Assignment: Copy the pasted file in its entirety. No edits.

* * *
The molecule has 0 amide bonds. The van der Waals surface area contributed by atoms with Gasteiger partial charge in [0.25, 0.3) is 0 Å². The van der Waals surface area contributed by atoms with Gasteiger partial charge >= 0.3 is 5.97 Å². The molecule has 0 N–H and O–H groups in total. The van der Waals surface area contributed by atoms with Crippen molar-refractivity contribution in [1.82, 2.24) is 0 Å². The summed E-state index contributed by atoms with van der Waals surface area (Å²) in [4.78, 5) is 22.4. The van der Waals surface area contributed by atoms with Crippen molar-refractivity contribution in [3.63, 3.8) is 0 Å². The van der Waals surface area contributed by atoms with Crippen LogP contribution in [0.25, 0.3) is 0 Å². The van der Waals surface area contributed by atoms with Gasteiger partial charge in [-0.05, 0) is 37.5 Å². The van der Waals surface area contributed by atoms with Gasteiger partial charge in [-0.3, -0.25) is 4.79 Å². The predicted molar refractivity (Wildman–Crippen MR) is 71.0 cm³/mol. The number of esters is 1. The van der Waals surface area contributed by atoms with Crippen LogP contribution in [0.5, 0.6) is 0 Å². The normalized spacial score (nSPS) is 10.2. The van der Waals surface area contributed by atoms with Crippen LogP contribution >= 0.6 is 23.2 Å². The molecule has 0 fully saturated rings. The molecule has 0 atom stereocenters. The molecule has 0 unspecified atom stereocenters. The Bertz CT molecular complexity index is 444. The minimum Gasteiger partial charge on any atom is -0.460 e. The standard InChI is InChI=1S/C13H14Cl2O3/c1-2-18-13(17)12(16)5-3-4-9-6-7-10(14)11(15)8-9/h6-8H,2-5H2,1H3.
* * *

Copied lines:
The molecule has 0 amide bonds. The van der Waals surface area contributed by atoms with Gasteiger partial charge in [0.25, 0.3) is 0 Å². The van der Waals surface area contributed by atoms with Gasteiger partial charge >= 0.3 is 5.97 Å². The molecule has 0 N–H and O–H groups in total. The van der Waals surface area contributed by atoms with Crippen molar-refractivity contribution in [1.82, 2.24) is 0 Å². The summed E-state index contributed by atoms with van der Waals surface area (Å²) in [4.78, 5) is 22.4. The van der Waals surface area contributed by atoms with Crippen molar-refractivity contribution in [3.63, 3.8) is 0 Å². The van der Waals surface area contributed by atoms with Crippen LogP contribution in [0.25, 0.3) is 0 Å². The van der Waals surface area contributed by atoms with Gasteiger partial charge in [-0.05, 0) is 37.5 Å². The van der Waals surface area contributed by atoms with Gasteiger partial charge in [-0.3, -0.25) is 4.79 Å². The predicted molar refractivity (Wildman–Crippen MR) is 71.0 cm³/mol. The number of esters is 1. The van der Waals surface area contributed by atoms with Crippen LogP contribution in [0.5, 0.6) is 0 Å². The normalized spacial score (nSPS) is 10.2. The van der Waals surface area contributed by atoms with Crippen LogP contribution >= 0.6 is 23.2 Å². The molecule has 0 fully saturated rings. The molecule has 0 atom stereocenters. The molecule has 0 unspecified atom stereocenters. The Bertz CT molecular complexity index is 444. The minimum Gasteiger partial charge on any atom is -0.460 e. The standard InChI is InChI=1S/C13H14Cl2O3/c1-2-18-13(17)12(16)5-3-4-9-6-7-10(14)11(15)8-9/h6-8H,2-5H2,1H3.